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Leonid meteor shower predicted to be spectacular

The Leonid meteor shower should present New Mexicans with a spectacular early morning display Tuesday, Nov. 19, said New Mexico State University astronomer Kurt Anderson.


play is expected to peak between 3:30 and 4 a.m. The light of the full moon will hide many of the fainter meteors, but the Leonid shower will have many brighter meteors, Anderson said.

Forecasts suggest that between 100 and 300 of these brighter meteors will be observed during the 15 minutes of peak activity. The rate is expected to be much lower an hour before or after the peak of activity. This meteor shower might better be described as a meteor "storm" because of this high peak rate, Anderson said.

Leonid meteors are produced every year at this time when the Earth in its orbit around the sun crosses the path of Comet Tempel-Tuttle. This comet orbits the sun every 33 years. During each passage through the inner solar system, some of its icy material vaporizes to form the cometary tail. Icy grains and other solid materials also leave the main body of the comet, leaving a debris trail of particles in its orbit.

These "litter" particles are responsible for the meteor shower we see every November. At the time of the shower the Earth happens to be moving in its orbit toward the region of the celestial sphere occupied by the stars that make up the constellation Leo the Lion. Earth's orbital speed is about 18 miles per second. For that reason, the meteors seem to be radiating from that direction in the sky -- hence this annual shower is called the Leonids, Anderson said.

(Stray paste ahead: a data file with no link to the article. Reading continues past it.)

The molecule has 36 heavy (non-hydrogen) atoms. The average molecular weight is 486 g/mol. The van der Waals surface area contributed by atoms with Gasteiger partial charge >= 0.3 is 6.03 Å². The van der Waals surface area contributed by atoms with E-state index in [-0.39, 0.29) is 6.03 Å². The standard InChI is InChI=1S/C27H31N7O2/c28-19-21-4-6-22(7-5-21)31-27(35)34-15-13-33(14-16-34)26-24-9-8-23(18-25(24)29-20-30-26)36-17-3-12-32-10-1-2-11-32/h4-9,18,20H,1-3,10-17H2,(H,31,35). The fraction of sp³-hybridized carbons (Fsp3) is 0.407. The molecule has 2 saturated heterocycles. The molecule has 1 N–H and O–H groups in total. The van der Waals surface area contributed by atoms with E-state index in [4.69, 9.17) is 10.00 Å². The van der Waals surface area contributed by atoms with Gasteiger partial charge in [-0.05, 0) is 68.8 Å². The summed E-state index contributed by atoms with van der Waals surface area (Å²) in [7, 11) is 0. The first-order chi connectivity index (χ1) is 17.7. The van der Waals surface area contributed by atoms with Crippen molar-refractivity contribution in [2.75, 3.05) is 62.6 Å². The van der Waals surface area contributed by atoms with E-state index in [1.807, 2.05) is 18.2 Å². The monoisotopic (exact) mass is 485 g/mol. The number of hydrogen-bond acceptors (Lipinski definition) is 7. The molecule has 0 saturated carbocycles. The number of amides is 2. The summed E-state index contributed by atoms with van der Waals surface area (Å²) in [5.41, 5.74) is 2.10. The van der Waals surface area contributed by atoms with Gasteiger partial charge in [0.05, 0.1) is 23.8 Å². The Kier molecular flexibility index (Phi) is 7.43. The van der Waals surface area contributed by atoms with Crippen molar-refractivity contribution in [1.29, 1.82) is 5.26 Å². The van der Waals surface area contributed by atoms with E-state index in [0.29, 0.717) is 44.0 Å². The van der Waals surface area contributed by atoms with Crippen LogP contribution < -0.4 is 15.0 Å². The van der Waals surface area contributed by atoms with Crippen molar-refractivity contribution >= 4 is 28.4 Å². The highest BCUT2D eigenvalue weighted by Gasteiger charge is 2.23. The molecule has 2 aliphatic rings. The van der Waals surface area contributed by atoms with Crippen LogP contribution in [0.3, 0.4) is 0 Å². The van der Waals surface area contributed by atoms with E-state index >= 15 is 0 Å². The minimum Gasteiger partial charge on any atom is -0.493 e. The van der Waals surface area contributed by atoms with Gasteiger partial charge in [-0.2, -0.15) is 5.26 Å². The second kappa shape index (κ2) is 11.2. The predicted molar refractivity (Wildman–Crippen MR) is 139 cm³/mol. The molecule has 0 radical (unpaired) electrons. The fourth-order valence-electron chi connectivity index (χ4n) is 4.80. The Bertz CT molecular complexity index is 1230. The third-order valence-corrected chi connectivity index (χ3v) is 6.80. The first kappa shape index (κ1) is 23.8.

The "morning" half of the Earth is always the side of the Earth facing our direction of orbital motion. This is why meteors of all kinds are observed more frequently during early morning hours, he said. The constellation Leo will be high in the southeastern sky during the shower peak. "Look for the brilliant planet Jupiter, with the bright star Regulus just below it," Anderson said.

Meteor showers are predictable and regular annual events. Each consists of debris associated with a known periodic comet. In comparison, sporadic meteors, which can be seen every night, are mostly tiny fragments of asteroidal material, he said.

The debris in the orbit of Comet Tempel-Tuttle is distributed in a clumpy fashion and this year's Leonids will occur as the Earth encounters a pair of these clumps. This is why an unusually spectacular display is expected, Anderson said.

The first clump will be encountered in the early morning hours for European observers. The Earth will encounter the second clump about eight or nine hours later, making the southwestern United States, with its clear dark skies, the best observing location, he said.

A group of NASA meteor forecasters will be at Apache Point Observatory in the Sacramento Mountains to electronically record the Leonid shower. NASA is interested in meteors and forecasting meteor activity because of the potential threats of meteoroids to satellites and spacecraft, Anderson said.

Rob Suggs, leader of the NASA Space Environments Team, which will conduct these observations, is a graduate of New Mexico State's Astronomy Ph.D. program. Apache Point Observatory is operated by New Mexico State for a consortium of universities.

For more information about Apache Point Observatory visit http://www.apo.nmsu.edu. For more information about NASA visit http://science.nasa.gov.

Nov. 12, 2002